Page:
This structure provides greater operational efficiency as employees are functionally grouped based on expertise and shared functions performed. It allows increased specialization as each group of specialists can operate independently.
In spite of the above benefits there are some issues that arise with this structure. When different functional areas turn into silos they focus only on their area of responsibility and do not support other functional departments. Also expertise is limited to a single functional area allowing limited scope for learning and growth.
Product Organizational Structure
This is another commonly used structure, where organizations are organized by a specific product type. Each product category is considered a separate unit and falls within the reporting structure of an executive who oversees everything related to that particular product line. For example, in a retail business the structure would be grouped according to product lines.
Organization structured by product category facilitates autonomy by creating completely separate processes from other product lines within the organization. It promotes depth of understanding within a particular product area and also promotes innovation. It enables clear focus with accountability for program results.
As with every model, this model also has a few downsides like requirement of strong skills specializing in the particular product. It could lead to functional duplication and potential loss of control; each product group becomes a heterogeneous unit in itself.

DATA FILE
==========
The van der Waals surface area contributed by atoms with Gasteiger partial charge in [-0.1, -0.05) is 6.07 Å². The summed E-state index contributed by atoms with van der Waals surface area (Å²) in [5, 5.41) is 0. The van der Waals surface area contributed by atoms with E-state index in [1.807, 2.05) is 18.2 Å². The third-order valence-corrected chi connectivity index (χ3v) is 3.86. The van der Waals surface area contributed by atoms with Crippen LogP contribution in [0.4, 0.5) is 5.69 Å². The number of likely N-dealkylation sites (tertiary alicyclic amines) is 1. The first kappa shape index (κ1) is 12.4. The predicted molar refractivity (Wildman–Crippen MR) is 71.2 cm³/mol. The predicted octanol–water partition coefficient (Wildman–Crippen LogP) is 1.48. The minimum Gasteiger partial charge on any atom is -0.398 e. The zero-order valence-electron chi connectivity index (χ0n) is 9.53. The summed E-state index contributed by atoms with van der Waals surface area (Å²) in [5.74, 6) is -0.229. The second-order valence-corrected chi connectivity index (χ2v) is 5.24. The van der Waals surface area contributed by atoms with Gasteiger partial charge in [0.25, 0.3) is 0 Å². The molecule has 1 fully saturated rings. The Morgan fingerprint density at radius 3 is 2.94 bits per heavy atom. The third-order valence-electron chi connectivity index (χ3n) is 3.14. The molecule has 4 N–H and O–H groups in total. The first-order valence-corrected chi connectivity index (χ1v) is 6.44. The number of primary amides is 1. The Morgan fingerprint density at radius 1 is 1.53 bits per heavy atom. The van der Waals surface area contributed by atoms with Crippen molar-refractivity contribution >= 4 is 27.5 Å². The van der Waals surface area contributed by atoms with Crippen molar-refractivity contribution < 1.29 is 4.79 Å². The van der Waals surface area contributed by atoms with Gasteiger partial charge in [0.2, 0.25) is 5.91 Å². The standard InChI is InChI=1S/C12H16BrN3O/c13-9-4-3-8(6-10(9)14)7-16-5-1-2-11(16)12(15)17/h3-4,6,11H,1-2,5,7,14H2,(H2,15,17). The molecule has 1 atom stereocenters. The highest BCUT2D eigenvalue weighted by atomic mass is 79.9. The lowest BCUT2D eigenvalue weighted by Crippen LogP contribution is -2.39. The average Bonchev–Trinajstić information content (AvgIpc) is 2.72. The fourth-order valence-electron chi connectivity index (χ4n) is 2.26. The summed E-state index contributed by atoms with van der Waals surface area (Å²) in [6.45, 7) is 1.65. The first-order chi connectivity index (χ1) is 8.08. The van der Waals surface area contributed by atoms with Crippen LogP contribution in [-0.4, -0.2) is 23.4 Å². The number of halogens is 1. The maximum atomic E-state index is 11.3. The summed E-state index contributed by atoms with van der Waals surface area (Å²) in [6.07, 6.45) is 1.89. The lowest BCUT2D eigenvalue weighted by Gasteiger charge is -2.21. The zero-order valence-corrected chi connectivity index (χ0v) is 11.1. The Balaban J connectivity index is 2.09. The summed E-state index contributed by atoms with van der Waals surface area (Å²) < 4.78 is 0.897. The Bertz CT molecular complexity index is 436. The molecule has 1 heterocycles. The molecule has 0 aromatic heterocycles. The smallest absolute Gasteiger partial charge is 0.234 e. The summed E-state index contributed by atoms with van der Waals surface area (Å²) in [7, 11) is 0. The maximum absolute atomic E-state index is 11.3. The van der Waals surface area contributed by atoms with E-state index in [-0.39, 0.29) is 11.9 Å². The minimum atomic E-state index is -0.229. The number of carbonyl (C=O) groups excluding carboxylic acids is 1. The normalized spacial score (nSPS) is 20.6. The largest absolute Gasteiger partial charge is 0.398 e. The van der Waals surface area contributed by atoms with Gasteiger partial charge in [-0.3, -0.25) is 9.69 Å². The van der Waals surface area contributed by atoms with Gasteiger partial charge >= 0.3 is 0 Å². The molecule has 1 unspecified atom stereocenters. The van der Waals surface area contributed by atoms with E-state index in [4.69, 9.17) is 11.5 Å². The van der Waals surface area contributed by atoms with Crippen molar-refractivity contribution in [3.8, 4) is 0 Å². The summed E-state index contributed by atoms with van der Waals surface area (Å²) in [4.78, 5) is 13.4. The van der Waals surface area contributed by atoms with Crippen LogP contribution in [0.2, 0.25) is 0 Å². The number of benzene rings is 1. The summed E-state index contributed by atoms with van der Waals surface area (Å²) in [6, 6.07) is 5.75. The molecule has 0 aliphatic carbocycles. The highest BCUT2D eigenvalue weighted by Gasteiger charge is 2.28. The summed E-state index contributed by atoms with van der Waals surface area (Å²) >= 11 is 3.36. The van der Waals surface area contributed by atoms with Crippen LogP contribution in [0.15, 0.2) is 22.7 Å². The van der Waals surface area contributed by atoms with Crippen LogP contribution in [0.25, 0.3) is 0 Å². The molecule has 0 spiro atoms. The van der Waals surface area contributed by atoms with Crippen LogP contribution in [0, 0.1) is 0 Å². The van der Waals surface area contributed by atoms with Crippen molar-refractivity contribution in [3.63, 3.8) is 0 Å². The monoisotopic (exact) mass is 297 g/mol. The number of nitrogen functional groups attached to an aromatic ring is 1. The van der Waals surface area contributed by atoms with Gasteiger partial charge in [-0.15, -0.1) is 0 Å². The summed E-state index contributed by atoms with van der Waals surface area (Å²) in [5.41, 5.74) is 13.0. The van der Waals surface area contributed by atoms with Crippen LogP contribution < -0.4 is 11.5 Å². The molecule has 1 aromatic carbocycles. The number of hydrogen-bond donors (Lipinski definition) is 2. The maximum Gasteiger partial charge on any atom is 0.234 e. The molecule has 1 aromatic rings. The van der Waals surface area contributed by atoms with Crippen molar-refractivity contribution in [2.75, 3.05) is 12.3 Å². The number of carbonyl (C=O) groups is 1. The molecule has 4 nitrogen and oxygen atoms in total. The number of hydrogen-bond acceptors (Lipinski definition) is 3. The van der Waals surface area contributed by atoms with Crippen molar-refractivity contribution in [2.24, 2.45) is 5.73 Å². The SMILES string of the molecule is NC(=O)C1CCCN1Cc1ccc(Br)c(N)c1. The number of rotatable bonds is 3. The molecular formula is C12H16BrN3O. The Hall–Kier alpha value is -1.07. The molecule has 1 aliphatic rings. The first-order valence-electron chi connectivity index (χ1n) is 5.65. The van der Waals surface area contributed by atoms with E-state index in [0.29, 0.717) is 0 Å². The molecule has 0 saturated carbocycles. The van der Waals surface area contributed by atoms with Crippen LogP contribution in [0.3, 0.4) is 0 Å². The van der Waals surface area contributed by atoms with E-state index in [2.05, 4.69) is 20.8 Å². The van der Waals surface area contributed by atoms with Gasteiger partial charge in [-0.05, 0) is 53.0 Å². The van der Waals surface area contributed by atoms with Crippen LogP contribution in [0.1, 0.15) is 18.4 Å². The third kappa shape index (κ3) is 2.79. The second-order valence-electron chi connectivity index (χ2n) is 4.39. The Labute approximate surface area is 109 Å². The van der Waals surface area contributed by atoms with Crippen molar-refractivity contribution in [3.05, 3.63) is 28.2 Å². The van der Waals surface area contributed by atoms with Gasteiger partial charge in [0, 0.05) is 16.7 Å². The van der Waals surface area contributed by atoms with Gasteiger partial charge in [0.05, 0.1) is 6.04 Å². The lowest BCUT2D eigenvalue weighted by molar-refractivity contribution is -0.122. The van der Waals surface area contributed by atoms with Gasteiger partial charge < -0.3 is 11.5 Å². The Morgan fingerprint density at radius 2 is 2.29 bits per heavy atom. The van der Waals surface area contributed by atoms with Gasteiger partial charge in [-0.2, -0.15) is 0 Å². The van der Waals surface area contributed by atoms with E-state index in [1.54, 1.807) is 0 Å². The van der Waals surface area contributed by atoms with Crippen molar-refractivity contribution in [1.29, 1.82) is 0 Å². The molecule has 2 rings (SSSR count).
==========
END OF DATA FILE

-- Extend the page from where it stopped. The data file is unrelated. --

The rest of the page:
Geographic Organizational Structure
Organizations that cover a span of geographic regions structure the company according to the geographic regions they operate in. This is typically found in organizations that go beyond a city or state limit and may have customers all across the country or across the world.
It brings together employees from different functional specialties and allows geographical division. The organization responds more quickly and efficiently to market needs, and focuses efforts solely on the objectives of each business unit, increasing results.
Though this structure increases efficiency within each business unit, it reduces the overall efficiency of the organization, since geographical divisions duplicate both activities and infrastructure. Another main challenge with this model is that it tends to be resource intensive as it is spread across and also leads to duplication of processes and efforts.
Matrix Organizational Structure
A matrix structure is organized to manage multiple dimensions. It provides for reporting levels both horizontally as well as vertically and uses cross-functional teams to contribute to functional expertise. As such employees may belong to a particular functional group but may contribute to a team that supports another program.
This type of structure brings together employees and managers across departments to work toward accomplishing common organizational objectives. It leads to efficient information exchange and flow as departments work closely together and communicate with each other frequently to solve issues.
This structure promotes motivation among employees and encourages a democratic management style where inputs from team members are sought before managers make decisions.
However, the matrix structure often increases the internal complexity in organizations. As reporting is not limited to a single supervisor, employees tend to get confused as to who their direct supervisor is and whose direction to follow. Such dual authority and communication leads to communication gaps, and division among employees and managers.